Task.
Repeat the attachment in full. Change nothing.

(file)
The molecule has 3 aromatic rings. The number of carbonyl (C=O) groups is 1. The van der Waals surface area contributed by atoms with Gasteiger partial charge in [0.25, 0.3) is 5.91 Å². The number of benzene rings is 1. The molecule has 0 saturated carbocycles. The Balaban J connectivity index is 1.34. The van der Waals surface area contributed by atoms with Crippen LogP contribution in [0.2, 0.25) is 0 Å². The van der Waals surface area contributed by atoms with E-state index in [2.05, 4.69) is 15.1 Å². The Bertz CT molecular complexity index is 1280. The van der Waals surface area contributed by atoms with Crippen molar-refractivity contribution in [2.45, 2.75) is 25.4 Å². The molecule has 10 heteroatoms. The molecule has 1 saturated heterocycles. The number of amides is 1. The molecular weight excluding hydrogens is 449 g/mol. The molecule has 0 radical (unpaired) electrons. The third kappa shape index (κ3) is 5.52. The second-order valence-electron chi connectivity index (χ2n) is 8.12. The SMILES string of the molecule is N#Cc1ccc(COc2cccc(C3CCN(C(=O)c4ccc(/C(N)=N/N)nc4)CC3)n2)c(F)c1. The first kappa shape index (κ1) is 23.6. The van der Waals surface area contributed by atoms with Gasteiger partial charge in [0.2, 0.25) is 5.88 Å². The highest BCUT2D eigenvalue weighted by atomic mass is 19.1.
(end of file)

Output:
The molecule has 3 aromatic rings. The number of carbonyl (C=O) groups is 1. The van der Waals surface area contributed by atoms with Gasteiger partial charge in [0.25, 0.3) is 5.91 Å². The number of benzene rings is 1. The molecule has 0 saturated carbocycles. The Balaban J connectivity index is 1.34. The van der Waals surface area contributed by atoms with Crippen LogP contribution in [0.2, 0.25) is 0 Å². The van der Waals surface area contributed by atoms with E-state index in [2.05, 4.69) is 15.1 Å². The Bertz CT molecular complexity index is 1280. The van der Waals surface area contributed by atoms with Crippen molar-refractivity contribution in [2.45, 2.75) is 25.4 Å². The molecule has 10 heteroatoms. The molecule has 1 saturated heterocycles. The number of amides is 1. The molecular weight excluding hydrogens is 449 g/mol. The molecule has 0 radical (unpaired) electrons. The third kappa shape index (κ3) is 5.52. The second-order valence-electron chi connectivity index (χ2n) is 8.12. The SMILES string of the molecule is N#Cc1ccc(COc2cccc(C3CCN(C(=O)c4ccc(/C(N)=N/N)nc4)CC3)n2)c(F)c1. The first kappa shape index (κ1) is 23.6. The van der Waals surface area contributed by atoms with Gasteiger partial charge in [0.2, 0.25) is 5.88 Å². The highest BCUT2D eigenvalue weighted by atomic mass is 19.1.